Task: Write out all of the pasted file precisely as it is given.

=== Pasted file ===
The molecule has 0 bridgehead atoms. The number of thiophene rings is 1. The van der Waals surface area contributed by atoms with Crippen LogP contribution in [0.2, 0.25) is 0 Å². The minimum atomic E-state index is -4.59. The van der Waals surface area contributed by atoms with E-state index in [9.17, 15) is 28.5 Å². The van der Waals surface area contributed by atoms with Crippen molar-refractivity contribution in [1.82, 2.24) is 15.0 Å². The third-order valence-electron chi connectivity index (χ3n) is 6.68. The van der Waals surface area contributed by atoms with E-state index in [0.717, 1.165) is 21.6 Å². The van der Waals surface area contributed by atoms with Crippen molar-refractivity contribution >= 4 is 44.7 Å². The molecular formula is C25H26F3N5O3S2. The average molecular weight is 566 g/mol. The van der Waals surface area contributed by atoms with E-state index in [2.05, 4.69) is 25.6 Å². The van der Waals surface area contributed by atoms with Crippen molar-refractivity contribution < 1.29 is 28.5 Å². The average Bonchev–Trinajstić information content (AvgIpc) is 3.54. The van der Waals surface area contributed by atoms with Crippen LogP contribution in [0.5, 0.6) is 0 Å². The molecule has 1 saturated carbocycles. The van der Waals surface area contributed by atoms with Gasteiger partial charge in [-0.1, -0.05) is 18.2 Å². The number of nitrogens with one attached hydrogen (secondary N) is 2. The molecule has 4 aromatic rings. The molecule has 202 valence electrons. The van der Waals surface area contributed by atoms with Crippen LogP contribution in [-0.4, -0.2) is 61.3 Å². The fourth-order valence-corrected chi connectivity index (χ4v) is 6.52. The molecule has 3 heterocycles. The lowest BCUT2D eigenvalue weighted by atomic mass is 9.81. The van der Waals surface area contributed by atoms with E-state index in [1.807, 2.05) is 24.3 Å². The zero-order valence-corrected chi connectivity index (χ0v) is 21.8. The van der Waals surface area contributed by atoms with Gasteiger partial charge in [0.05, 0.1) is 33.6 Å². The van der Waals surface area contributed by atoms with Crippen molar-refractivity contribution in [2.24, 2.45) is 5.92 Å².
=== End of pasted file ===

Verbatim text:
The molecule has 0 bridgehead atoms. The number of thiophene rings is 1. The van der Waals surface area contributed by atoms with Crippen LogP contribution in [0.2, 0.25) is 0 Å². The minimum atomic E-state index is -4.59. The van der Waals surface area contributed by atoms with E-state index in [9.17, 15) is 28.5 Å². The van der Waals surface area contributed by atoms with Crippen molar-refractivity contribution in [1.82, 2.24) is 15.0 Å². The third-order valence-electron chi connectivity index (χ3n) is 6.68. The van der Waals surface area contributed by atoms with E-state index in [0.717, 1.165) is 21.6 Å². The van der Waals surface area contributed by atoms with Crippen molar-refractivity contribution >= 4 is 44.7 Å². The molecular formula is C25H26F3N5O3S2. The average molecular weight is 566 g/mol. The van der Waals surface area contributed by atoms with E-state index in [2.05, 4.69) is 25.6 Å². The van der Waals surface area contributed by atoms with Crippen molar-refractivity contribution < 1.29 is 28.5 Å². The average Bonchev–Trinajstić information content (AvgIpc) is 3.54. The van der Waals surface area contributed by atoms with Crippen LogP contribution in [0.5, 0.6) is 0 Å². The molecule has 1 saturated carbocycles. The van der Waals surface area contributed by atoms with Gasteiger partial charge in [-0.1, -0.05) is 18.2 Å². The number of nitrogens with one attached hydrogen (secondary N) is 2. The molecule has 4 aromatic rings. The molecule has 202 valence electrons. The van der Waals surface area contributed by atoms with Crippen LogP contribution in [-0.4, -0.2) is 61.3 Å². The fourth-order valence-corrected chi connectivity index (χ4v) is 6.52. The molecule has 3 heterocycles. The lowest BCUT2D eigenvalue weighted by atomic mass is 9.81. The van der Waals surface area contributed by atoms with E-state index in [1.807, 2.05) is 24.3 Å². The zero-order valence-corrected chi connectivity index (χ0v) is 21.8. The van der Waals surface area contributed by atoms with Gasteiger partial charge in [0.05, 0.1) is 33.6 Å². The van der Waals surface area contributed by atoms with Crippen molar-refractivity contribution in [2.24, 2.45) is 5.92 Å².